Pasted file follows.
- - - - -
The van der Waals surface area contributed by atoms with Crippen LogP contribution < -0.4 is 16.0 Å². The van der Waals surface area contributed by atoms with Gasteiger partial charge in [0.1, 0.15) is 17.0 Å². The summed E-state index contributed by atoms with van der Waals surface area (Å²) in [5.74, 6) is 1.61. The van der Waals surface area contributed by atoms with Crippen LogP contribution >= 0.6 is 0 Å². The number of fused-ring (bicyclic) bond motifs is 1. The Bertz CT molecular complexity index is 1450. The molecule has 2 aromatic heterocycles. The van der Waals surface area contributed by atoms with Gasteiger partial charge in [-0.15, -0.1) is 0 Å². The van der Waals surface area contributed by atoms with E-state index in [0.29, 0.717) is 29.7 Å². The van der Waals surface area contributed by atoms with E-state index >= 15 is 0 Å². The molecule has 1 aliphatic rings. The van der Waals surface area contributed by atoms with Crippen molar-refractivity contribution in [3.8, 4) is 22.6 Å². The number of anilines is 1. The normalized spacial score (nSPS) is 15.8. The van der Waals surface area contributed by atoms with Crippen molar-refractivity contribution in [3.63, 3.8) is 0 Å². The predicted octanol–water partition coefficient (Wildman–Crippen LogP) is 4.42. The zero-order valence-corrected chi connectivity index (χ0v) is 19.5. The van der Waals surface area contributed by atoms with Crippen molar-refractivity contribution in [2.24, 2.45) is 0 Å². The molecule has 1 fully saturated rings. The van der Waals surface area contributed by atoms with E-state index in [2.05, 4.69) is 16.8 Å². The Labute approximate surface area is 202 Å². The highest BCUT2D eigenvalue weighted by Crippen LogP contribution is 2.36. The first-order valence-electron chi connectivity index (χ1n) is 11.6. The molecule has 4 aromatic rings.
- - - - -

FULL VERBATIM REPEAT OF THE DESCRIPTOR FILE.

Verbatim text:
The van der Waals surface area contributed by atoms with Crippen LogP contribution < -0.4 is 16.0 Å². The van der Waals surface area contributed by atoms with Gasteiger partial charge in [0.1, 0.15) is 17.0 Å². The summed E-state index contributed by atoms with van der Waals surface area (Å²) in [5.74, 6) is 1.61. The van der Waals surface area contributed by atoms with Crippen LogP contribution >= 0.6 is 0 Å². The number of fused-ring (bicyclic) bond motifs is 1. The Bertz CT molecular complexity index is 1450. The molecule has 2 aromatic heterocycles. The van der Waals surface area contributed by atoms with Gasteiger partial charge in [-0.15, -0.1) is 0 Å². The van der Waals surface area contributed by atoms with E-state index in [0.29, 0.717) is 29.7 Å². The van der Waals surface area contributed by atoms with E-state index >= 15 is 0 Å². The molecule has 1 aliphatic rings. The van der Waals surface area contributed by atoms with Crippen molar-refractivity contribution in [3.8, 4) is 22.6 Å². The number of anilines is 1. The normalized spacial score (nSPS) is 15.8. The van der Waals surface area contributed by atoms with Crippen molar-refractivity contribution in [3.63, 3.8) is 0 Å². The predicted octanol–water partition coefficient (Wildman–Crippen LogP) is 4.42. The zero-order valence-corrected chi connectivity index (χ0v) is 19.5. The van der Waals surface area contributed by atoms with Crippen molar-refractivity contribution in [2.24, 2.45) is 0 Å². The molecule has 1 fully saturated rings. The van der Waals surface area contributed by atoms with E-state index in [2.05, 4.69) is 16.8 Å². The Labute approximate surface area is 202 Å². The highest BCUT2D eigenvalue weighted by Crippen LogP contribution is 2.36. The first-order valence-electron chi connectivity index (χ1n) is 11.6. The molecule has 4 aromatic rings.